As you allude Robert R-10 is minimal for my climate. That is why I was curious about insulation especially behind these surrounds. I would tend of the 3 options to believe cutting some additional pieces of EPS and fit them bewteen the studs laid directly against the XPS on the existing wall would be most appropriate behind a shower surround (an area of high moisture diffusion) . My only question is whether by adding another 1-2'' of XPS/EPS over the existing 2'' XPS = 3-4 total inches would be too thick from a permeability standpoint. Again my hesitation is based on Joe L comments stating that a max of up to 2'' should be used in basement situations. Then again were only talking about a small portion of the basement wall in which would have more than the advised 2'' of XPS attached to it. Of course in the rest of the basement I could add more unfaced FG in my 2x4 wall which is interior to the XPS attched to the basement foundation. But again I’m specifically curious about what to do behind these surrounds.

  3. Robert Riversong | | #3

    With 2" XPS, you're already down in the 0.5 perm range - Class II vapor retarder, or vapor semi-impermeable - so taking it to 3" or 4" isn't going to change the moisture dynamics much. Since there is no exterior insulation and probably precious little damp-proofing, the foundation wall can dry to the exterior.

    Again, I would advise against placing framing tight to the foundation insulation and would leave the stud cavities empty to allow maximum drying potential of framing.

  4. Matt | | #4

    Sounds like we would approach it the same way. Would you advise overalying the existing XPS with additional layer of XPS or EPS? I would think EPS as although your not getting as much R Value you do get more permeability.

    I suspect your advice regarding keeping the framing off set from the rigid board is to minimize and moisture diffusion into the wood. Make perfect sense.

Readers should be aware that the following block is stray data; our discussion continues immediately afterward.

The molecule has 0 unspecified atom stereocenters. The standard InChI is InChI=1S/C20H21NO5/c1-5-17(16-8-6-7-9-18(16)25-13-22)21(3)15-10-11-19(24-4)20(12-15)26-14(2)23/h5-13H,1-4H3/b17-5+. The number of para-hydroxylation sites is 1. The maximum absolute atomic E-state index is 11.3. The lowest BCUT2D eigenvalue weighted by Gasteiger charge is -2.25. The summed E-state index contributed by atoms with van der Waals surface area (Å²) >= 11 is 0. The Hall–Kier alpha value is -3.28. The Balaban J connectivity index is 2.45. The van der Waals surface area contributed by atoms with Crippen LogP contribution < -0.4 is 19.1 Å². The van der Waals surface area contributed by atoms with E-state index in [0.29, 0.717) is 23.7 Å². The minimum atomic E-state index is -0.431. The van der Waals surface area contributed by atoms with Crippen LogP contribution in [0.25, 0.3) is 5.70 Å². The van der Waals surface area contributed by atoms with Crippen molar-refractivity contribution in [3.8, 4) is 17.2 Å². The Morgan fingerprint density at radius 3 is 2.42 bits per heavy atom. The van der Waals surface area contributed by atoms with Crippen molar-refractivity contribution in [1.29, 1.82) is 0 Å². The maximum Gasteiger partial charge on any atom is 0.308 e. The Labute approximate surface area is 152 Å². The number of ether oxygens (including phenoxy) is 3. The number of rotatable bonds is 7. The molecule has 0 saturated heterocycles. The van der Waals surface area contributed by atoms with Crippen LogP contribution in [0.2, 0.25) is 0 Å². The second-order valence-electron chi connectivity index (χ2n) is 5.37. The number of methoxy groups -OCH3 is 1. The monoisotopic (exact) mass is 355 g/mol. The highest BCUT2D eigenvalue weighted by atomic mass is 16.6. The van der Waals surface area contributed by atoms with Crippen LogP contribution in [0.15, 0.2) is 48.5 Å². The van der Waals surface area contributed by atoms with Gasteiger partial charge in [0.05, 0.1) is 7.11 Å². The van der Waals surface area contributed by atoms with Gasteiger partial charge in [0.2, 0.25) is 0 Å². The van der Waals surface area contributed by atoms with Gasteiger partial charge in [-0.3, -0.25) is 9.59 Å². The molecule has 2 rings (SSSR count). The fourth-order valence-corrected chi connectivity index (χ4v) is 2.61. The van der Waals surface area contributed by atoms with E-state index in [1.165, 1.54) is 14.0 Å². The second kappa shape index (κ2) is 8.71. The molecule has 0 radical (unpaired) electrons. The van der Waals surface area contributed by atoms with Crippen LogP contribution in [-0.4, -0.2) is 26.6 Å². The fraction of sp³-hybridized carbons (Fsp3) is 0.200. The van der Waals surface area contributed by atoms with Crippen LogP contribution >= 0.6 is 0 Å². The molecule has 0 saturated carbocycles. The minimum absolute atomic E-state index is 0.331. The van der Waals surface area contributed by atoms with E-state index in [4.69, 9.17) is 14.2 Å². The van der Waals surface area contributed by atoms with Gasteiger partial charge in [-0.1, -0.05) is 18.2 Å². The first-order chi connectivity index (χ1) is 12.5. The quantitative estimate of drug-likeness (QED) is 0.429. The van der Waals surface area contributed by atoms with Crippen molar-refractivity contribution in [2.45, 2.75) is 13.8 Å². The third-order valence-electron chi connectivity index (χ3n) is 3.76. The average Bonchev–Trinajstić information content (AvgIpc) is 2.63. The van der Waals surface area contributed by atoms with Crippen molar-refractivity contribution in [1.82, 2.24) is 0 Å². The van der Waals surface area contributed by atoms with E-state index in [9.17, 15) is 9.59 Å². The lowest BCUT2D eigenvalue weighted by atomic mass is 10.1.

In regards to your point about omitting FG in the stud cavities “ to allow maximum drying potential of framing” I assume your discussing specifically behind a tub/shower surround? But would be ok having the cavaties in other parts of a basement filled with FG as long as it was interior to the XPS placed against the wall.

    Similar to detail in Figure 1: ” "Unfaced fiberglass batts can be installed in the frame wall for additional insulation”

    Again my focus is the detailing behind these surrounds and at this point is now whether to overlay with XPS or EPS.

  5. Robert Riversong | | #5

    If you're already applying 2" XPS (perm = 0.55), there's no advantage of a more permeable second layer, and the potential disadvantage of allowing moisture to penetrate to the now-cooler surface of the XPS.

    Yes, I was suggesting maximizing drying potential behind the tub/shower by leaving the stud cavities empty and spaced from the exterior foam. F-glass can certainly be added to other framing, but I would also advise an air space for drying because the surface temperature of the XPS will be lowered and could become a condensation plane. Be sure to air-seal the drywall well to prevent air-borne moisture from migrating to the cooler surfaces, and don't forget the band joists for insulation and air sealing.

  6. Matt | | #6

    Thanks Robert
    I will go ahead and and start adding an additional layer of 2'' XPS over the orginal 2'' we normally install to the wall for a total of 4'' of XPS behind these surrounds.

    Thanks for taking the time to respond.